Victory in Europe Day Marks Beginning of the End of WWII

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“V-E,” or Victory in Europe, Day, first celebrated on May 8, 1945, marked the victory of the Allied powers in Europe, and, consequently, the dwindling down of World War II.

“V-E Day signified the end of a long road,” Jim Garamone of the Department of Defense writes. According to Garamone, 552,117 American service members (including 104,812 KIAs) died in Europe  “just between June 1944 and May 8, 1945.”

After the announcement of Nazi Germany’s surrender, there was an outburst of joyful celebration throughout Europe, Garamone writes. The streets were inundated with crowds of people, cheering, carrying British and American flags, as well as posters of President Truman, as shown in a National Archives video published by the US Holocaust Memorial Museum. However, while these festivities ran rampant in Europe, there was little acknowledgement from troops stationed in the Pacific, as war against Japan continued, Garamone writes.

President Harry Truman took to the radio to broadcast the triumph. In his address, the audio of which was published online by the Associated Press, Truman stated that Gen. Dwight Eisenhower had informed him of Germany’s surrender to the United Nations.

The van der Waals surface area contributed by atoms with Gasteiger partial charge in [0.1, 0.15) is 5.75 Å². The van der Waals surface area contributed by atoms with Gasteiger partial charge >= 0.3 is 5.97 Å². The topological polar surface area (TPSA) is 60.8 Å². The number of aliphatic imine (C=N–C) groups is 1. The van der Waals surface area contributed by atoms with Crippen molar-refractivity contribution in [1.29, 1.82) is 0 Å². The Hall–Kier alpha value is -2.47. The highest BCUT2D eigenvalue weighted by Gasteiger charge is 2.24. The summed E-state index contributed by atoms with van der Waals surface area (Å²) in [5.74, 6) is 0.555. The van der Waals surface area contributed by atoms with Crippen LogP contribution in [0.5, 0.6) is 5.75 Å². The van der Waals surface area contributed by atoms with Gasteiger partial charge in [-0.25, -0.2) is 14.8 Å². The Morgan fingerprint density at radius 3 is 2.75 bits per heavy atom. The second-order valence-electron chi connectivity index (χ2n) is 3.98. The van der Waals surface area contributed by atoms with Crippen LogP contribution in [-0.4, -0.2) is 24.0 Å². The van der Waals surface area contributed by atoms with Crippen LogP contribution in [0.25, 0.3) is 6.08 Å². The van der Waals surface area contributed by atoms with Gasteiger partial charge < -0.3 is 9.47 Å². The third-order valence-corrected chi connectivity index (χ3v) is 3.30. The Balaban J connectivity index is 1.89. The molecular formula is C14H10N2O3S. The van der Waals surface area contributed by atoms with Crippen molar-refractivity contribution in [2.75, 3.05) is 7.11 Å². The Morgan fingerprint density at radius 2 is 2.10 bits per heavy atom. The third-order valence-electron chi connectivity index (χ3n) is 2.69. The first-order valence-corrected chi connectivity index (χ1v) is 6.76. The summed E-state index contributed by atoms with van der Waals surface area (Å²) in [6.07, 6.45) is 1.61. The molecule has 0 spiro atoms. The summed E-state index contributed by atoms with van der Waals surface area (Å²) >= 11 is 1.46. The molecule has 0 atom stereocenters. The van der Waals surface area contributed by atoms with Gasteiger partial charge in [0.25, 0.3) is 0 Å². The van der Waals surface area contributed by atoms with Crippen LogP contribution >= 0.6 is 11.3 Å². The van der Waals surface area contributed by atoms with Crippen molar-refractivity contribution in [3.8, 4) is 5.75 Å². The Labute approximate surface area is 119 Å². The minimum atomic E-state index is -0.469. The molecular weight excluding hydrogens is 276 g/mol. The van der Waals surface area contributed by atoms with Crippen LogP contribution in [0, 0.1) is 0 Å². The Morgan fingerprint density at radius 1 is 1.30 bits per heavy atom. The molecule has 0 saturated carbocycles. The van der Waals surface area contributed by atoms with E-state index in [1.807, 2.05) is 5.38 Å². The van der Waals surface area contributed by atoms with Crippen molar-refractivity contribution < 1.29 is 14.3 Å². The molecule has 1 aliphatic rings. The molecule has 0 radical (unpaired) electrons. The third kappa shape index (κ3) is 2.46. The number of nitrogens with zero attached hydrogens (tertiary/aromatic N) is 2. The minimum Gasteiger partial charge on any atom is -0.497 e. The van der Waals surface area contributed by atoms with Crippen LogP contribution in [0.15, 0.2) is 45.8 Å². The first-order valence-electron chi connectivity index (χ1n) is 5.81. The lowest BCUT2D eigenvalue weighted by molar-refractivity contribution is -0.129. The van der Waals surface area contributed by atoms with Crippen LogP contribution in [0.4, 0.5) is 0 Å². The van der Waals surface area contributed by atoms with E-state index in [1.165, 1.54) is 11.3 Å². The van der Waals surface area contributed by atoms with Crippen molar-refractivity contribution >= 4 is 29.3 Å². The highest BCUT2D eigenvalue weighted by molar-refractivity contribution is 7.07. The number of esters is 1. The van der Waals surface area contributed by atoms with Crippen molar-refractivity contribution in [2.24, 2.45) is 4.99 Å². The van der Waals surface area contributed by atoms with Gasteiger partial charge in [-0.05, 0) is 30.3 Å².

“The flags of freedom fly all over Europe,” he said.

Truman also said he wished that President Franklin Roosevelt could have witnessed the moment, which he referred to as a “solemn, but a glorious, hour,” before his passing. The first V-E Day also coincided with Truman’s 61th birthday, according to the National Archives.  

World War II officially ended on Sept. 2, 1945, known as “V-J,” or Victory in Japan, Day.

“The Japanese delegation signed a formal treaty of surrender to the Allied Forces aboard the U.S.S. Missouri on this date, officially ending World War II almost exactly six years after Germany had invaded Poland on September 1, 1939,” the Library of Congress writes.

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